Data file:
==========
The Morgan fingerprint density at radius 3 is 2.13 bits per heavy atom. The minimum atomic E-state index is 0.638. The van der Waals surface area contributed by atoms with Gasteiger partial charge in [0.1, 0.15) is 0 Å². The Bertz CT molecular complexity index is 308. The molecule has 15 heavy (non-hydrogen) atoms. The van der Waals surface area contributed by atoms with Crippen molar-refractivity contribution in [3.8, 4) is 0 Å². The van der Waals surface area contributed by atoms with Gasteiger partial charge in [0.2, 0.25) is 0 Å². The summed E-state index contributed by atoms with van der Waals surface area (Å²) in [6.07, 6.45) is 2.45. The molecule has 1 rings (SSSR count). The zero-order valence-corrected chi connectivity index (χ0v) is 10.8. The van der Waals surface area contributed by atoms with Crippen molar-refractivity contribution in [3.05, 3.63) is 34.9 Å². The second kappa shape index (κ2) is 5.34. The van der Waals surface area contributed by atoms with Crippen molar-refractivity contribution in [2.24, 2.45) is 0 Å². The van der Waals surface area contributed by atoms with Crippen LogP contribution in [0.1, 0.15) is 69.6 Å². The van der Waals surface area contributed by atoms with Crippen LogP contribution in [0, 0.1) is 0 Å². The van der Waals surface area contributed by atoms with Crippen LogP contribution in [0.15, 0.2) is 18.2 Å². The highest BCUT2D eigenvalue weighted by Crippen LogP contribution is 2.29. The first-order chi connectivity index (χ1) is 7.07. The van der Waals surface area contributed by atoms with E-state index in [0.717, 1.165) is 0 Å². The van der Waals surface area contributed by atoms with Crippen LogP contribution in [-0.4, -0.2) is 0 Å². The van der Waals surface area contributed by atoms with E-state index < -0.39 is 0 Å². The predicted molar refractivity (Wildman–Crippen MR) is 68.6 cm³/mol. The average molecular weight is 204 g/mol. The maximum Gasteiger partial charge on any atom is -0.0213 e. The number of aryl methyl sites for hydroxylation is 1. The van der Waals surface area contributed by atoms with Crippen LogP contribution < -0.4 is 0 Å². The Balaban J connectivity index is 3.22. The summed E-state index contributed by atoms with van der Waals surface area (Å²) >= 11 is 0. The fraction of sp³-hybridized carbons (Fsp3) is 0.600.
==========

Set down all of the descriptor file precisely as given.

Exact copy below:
The Morgan fingerprint density at radius 3 is 2.13 bits per heavy atom. The minimum atomic E-state index is 0.638. The van der Waals surface area contributed by atoms with Gasteiger partial charge in [0.1, 0.15) is 0 Å². The Bertz CT molecular complexity index is 308. The molecule has 15 heavy (non-hydrogen) atoms. The van der Waals surface area contributed by atoms with Crippen molar-refractivity contribution in [3.8, 4) is 0 Å². The van der Waals surface area contributed by atoms with Gasteiger partial charge in [0.2, 0.25) is 0 Å². The summed E-state index contributed by atoms with van der Waals surface area (Å²) in [6.07, 6.45) is 2.45. The molecule has 1 rings (SSSR count). The zero-order valence-corrected chi connectivity index (χ0v) is 10.8. The van der Waals surface area contributed by atoms with Crippen molar-refractivity contribution in [3.05, 3.63) is 34.9 Å². The second kappa shape index (κ2) is 5.34. The van der Waals surface area contributed by atoms with Crippen molar-refractivity contribution in [2.24, 2.45) is 0 Å². The van der Waals surface area contributed by atoms with Crippen LogP contribution in [0.1, 0.15) is 69.6 Å². The van der Waals surface area contributed by atoms with Crippen LogP contribution in [0, 0.1) is 0 Å². The van der Waals surface area contributed by atoms with Crippen LogP contribution in [0.15, 0.2) is 18.2 Å². The highest BCUT2D eigenvalue weighted by Crippen LogP contribution is 2.29. The first-order chi connectivity index (χ1) is 7.07. The van der Waals surface area contributed by atoms with E-state index in [0.717, 1.165) is 0 Å². The van der Waals surface area contributed by atoms with Crippen LogP contribution in [-0.4, -0.2) is 0 Å². The van der Waals surface area contributed by atoms with E-state index < -0.39 is 0 Å². The predicted molar refractivity (Wildman–Crippen MR) is 68.6 cm³/mol. The average molecular weight is 204 g/mol. The maximum Gasteiger partial charge on any atom is -0.0213 e. The number of aryl methyl sites for hydroxylation is 1. The van der Waals surface area contributed by atoms with Crippen LogP contribution < -0.4 is 0 Å². The Balaban J connectivity index is 3.22. The summed E-state index contributed by atoms with van der Waals surface area (Å²) >= 11 is 0. The fraction of sp³-hybridized carbons (Fsp3) is 0.600.